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Fridays with Fred: The first running of the Beloit Relays

View the origins of the Beloit Relays!

When new Athletic Director Lou Means began his duties in 1936, he took note of the college’s spanking new stadium, an impressive Art Deco-style concrete structure designed by Chicago architects Allen and Webster. Eager to boost a moribund track and field program, an idea began to form in his mind. Why not host an event for small liberal arts colleges, similar to the famous Drake University Relays held for larger institutions? President Irving Maurer, no doubt thinking that a bit of pageantry might boost the morale of a college and community struggling through the Great Depression, gave Means the green light.

On Friday, May 28, 1937, Coach Means stepped outside and surveyed the sky. The air was damp and some distant clouds looked like they might harbor a storm. He walked back inside, fingers crossed. After months of careful planning, the success of the college’s first annual “Beloit Relays” depended on the weather. An afternoon event, the 100-yard dash, went off without a hitch, but by early evening, a soft breeze from the southeast tickled the colorful school pennants lit by the floodlights at Strong Stadium and thunder rumbled like bowling balls rolling for a strike down the hardwood floor of Smith Gymnasium.

The rain held off. At 7:35, the Beloit College Band, sporting blue and gold capes, marched onto Hancock field and over to the bleachers, where they treated 2,000 spectators to the national anthem and college songs. Relay officials arrived next, wearing dark coats, light trousers, and “tropical hats” shaped like goldfish bowls, according to one report. Relay Queen “Corki” Crain and her attendants rolled along the track in a resplendent new automobile, stopping at a flowery bower—where, following a spectacular fireworks display, she welcomed the crowd to the night’s festivities.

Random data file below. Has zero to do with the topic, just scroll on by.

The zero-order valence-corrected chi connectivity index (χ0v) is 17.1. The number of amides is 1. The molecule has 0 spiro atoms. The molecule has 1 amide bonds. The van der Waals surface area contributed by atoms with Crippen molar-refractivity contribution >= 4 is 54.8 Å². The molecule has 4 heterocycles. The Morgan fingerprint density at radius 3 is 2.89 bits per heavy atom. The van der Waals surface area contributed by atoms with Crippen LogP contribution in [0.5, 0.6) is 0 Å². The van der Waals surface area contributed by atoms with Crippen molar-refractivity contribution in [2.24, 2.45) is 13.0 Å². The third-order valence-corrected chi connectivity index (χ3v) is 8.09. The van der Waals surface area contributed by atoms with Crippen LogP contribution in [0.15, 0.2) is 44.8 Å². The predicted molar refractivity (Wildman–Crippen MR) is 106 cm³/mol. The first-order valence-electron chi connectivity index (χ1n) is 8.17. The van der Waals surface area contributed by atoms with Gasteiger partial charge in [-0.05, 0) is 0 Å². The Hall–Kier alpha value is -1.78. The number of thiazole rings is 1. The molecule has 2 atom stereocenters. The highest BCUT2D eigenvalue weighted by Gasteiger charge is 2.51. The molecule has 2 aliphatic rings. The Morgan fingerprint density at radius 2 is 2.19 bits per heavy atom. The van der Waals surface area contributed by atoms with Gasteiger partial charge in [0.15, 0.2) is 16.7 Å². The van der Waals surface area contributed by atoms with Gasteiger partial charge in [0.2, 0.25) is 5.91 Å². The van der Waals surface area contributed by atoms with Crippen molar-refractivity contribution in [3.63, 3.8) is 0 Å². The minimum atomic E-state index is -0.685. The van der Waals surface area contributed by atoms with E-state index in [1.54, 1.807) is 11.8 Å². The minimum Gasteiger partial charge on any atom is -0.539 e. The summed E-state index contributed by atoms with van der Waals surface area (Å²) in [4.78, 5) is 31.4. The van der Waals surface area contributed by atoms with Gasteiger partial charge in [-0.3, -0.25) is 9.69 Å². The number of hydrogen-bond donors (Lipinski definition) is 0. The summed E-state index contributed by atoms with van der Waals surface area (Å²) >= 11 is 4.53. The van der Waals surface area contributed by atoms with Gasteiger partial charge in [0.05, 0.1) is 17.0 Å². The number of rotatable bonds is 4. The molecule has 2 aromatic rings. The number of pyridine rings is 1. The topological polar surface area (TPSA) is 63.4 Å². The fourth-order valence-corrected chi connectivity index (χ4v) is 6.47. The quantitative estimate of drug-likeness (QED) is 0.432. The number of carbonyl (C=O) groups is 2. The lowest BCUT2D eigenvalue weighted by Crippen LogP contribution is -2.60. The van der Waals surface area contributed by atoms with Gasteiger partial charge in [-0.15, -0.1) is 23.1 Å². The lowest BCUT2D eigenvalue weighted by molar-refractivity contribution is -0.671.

“Thrush-throated” announcer, Ted Canty, famous for calling the Drake Relays and announcing Chicago Golden Gloves boxing matches, tried out the fancy public address system but, according to the Beloit Daily News, decided that the “new-fangled mechanical device could not do justice to his pear-shaped tones” and so the crowd heard his resonant voice through an old-fashioned megaphone.

At 8:15, Beloit alumnus Pat Dawson (serving as referee and starter) brandished his “trusty shootin’ iron” and sent the runners dashing on the 400-yard relay. Events included relays and hurdles at a variety of distances, and field events such as shot-put, discus throw, javelin throw, high jump, and broad jump. The pole vault was one of the most highly anticipated events, featuring outstanding athlete Lloyd Seibert of North Central, described by the Daily News as “a willowy, supple party of no more than medium height.” He did not disappoint, vaulting 13 feet, five inches on his second try, a full foot and four inches higher than the previous record at Beloit College. The Daily News explained why Seibert was unable to try again: “As he kerplopped, all legs, into the landing pit he unhinged a muscle and had to be content with the knowledge that he had vaulted far higher than anyone in the history of the local field.”

“Bombs bursting in air” marked the close of the Beloit Relays at 10:30 p.m. By the end of the evening, Coe College reigned triumphant, accumulating 60 points, while Beloit College achieved second, scoring 45 points. Beloit won the two-mile relay in 8 minutes and 28.8 seconds with a thrilling finale as Beloiter “Tick” Klock ran neck-and-neck with a Cornell runner, eventually beating him to the tape with a ten-yard advantage.

Counting Beloit, 146 athletes from 12 colleges competed in the initial Beloit Relays, numbers which would grow considerably in later years. At the Awards Ceremony, Queen Crain and her court handed out beautiful plaques to each winning relay team as well as bronze medals depicting Strong Stadium to the top athletes.

As architect of the successful debut track and field festival, Lou Means had every reason to feel ecstatic, but not complacent. After a deep breath or two and a hearty pat on the back from President Maurer, he soon found himself in the throes of planning an even bigger extravaganza for 1938.

September 15, 2011

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